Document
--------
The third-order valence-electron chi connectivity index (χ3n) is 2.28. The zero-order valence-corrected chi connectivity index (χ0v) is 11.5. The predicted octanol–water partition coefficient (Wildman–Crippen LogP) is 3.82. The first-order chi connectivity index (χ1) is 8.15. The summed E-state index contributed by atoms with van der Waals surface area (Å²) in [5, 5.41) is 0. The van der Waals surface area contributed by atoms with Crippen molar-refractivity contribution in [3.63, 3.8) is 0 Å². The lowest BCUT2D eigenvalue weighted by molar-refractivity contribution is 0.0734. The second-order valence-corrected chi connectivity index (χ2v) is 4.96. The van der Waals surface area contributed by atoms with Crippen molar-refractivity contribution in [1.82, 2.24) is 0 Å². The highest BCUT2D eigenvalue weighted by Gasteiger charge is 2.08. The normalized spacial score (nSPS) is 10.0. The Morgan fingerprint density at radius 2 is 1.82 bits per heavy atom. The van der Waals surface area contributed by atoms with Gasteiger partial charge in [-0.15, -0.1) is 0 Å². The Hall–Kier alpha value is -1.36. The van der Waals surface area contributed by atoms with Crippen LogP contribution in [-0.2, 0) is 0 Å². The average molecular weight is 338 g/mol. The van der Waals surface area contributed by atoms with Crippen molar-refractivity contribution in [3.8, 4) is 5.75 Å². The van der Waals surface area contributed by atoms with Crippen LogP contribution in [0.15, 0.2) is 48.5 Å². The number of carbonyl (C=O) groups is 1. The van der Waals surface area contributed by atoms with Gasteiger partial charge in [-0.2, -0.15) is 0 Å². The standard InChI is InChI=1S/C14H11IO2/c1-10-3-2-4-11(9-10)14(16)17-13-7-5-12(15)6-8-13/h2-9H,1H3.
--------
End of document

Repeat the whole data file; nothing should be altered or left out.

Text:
The third-order valence-electron chi connectivity index (χ3n) is 2.28. The zero-order valence-corrected chi connectivity index (χ0v) is 11.5. The predicted octanol–water partition coefficient (Wildman–Crippen LogP) is 3.82. The first-order chi connectivity index (χ1) is 8.15. The summed E-state index contributed by atoms with van der Waals surface area (Å²) in [5, 5.41) is 0. The van der Waals surface area contributed by atoms with Crippen molar-refractivity contribution in [3.63, 3.8) is 0 Å². The lowest BCUT2D eigenvalue weighted by molar-refractivity contribution is 0.0734. The second-order valence-corrected chi connectivity index (χ2v) is 4.96. The van der Waals surface area contributed by atoms with Crippen molar-refractivity contribution in [1.82, 2.24) is 0 Å². The highest BCUT2D eigenvalue weighted by Gasteiger charge is 2.08. The normalized spacial score (nSPS) is 10.0. The Morgan fingerprint density at radius 2 is 1.82 bits per heavy atom. The van der Waals surface area contributed by atoms with Gasteiger partial charge in [-0.15, -0.1) is 0 Å². The Hall–Kier alpha value is -1.36. The van der Waals surface area contributed by atoms with Crippen LogP contribution in [-0.2, 0) is 0 Å². The average molecular weight is 338 g/mol. The van der Waals surface area contributed by atoms with Crippen molar-refractivity contribution in [3.8, 4) is 5.75 Å². The van der Waals surface area contributed by atoms with Crippen LogP contribution in [0.15, 0.2) is 48.5 Å². The number of carbonyl (C=O) groups is 1. The van der Waals surface area contributed by atoms with Gasteiger partial charge in [-0.2, -0.15) is 0 Å². The standard InChI is InChI=1S/C14H11IO2/c1-10-3-2-4-11(9-10)14(16)17-13-7-5-12(15)6-8-13/h2-9H,1H3.